"Maybe we should pray," the woman said. "What if he's lying?"

The devil grinned. "What? She's caught up in the delusion too?" He looked around the kitchen. "You'd think that you'd have figured out by now that there's no help for you anywhere. You humans are well aware of the reality that you are too incompetent to exist for very long, so you invent some creature to save you. How any mass of molecules accreted to form you is beyond my understanding." He looked back at the woman. "But go ahead, indulge yourselves."

Distant explosions, perhaps thunder, rumbled through the room. The devil yawned. "Let me know when you are ready to make a deal."

"Why do you want his soul?" the woman asked. "If there were a God then you could count to Him the number of lives you’ve destroyed, and laugh at His incompetent creation. But you say there's no God, so what use is a soul to you... or to us?"

"Oh, well," responded the devil, dropping his head so that the large brim covered his eyes, "we sort of collect them the way some of you collect stamps, and when an unusual one comes along, that's all the better. I'm thirsty." He got up and walked to the sink. "At least the glasses are clean."

The man frowned. "Mine's unusual? How come it's worth only a turkey sandwich?"

"You can't blame me for trying to get a good deal, can you? Anyway, I've said the sandwich is yours, free, no cost, on the house. There are more interesting things that I can offer, really nice things, like winning the Florida lottery, or meeting some really sexy... perhaps you and I should talk in private?"

The thunder, for that's what it was, moved closer to the old building.

"There's nothing private between you and me. I said a stupid thing, asking for a sandwich, whining about how hungry we were. I've changed my mind. Beat it, and take the damned sandwich with you."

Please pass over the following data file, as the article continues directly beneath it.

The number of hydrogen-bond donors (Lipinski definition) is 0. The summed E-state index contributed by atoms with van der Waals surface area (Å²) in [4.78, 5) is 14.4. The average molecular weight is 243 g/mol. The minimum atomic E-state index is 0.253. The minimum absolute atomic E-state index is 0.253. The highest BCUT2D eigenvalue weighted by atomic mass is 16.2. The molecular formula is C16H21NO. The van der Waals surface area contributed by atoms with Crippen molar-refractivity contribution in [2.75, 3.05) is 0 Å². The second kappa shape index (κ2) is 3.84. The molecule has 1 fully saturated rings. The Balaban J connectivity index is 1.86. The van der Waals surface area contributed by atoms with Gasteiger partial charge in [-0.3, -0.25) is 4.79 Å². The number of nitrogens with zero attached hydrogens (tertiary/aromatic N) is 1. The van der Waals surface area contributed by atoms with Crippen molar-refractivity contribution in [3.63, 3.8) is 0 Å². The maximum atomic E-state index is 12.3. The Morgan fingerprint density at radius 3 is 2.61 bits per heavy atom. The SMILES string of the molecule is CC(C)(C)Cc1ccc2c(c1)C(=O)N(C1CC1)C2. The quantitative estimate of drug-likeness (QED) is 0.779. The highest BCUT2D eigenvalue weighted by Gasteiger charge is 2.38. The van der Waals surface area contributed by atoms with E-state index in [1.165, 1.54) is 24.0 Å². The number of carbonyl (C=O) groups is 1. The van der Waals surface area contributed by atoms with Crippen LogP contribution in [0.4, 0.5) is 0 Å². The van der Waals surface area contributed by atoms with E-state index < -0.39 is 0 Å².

The devil scowled. His body became more bulky, puffing up so that his clothing was now too small for him. "You offered a deal and there's no reneging. I try to be nice, but you get all huffy. You don't need a soul. It's sort of like a metaphysical appendix, just the luck of the universe playing its tricks on us all. Now give it to me, or I'll rip it from you. You won't like that." The devil leaned further across the table, close to the man's face, teeth now longer, more prominent in his mouth.

"Your breath stinks," the man said, drawing back. "Look, my wife and I need to talk this over. It's not such an easy decision."

"OK, sure, no problem," said the devil, backing off. "I've nothing else to do. Just wake me up when you decide." With that, he removed his hat and rested his forehead on the table. In a moment he began to snore.

The man and woman went to their bedroom. She had tried to give it life with travel posters of Switzerland, but they disappeared in the gloom.

The woman spoke. "What do we do? You want to make a deal with him?"

The man looked at her face and then sat on the bed. "For a moment, yeah, just for a moment, I figured it would be OK to take the sandwich . . . but that's the devil. Nothing good can come from messing around with him."

"But what do we do? Do you think we should pray?"

"Nah," he responded. "Look, I've just never believed. It wouldn't make any sense to me to start to pray now. Besides, even if there is a God, it seems kind of late in the day to start asking favors. We're on our own."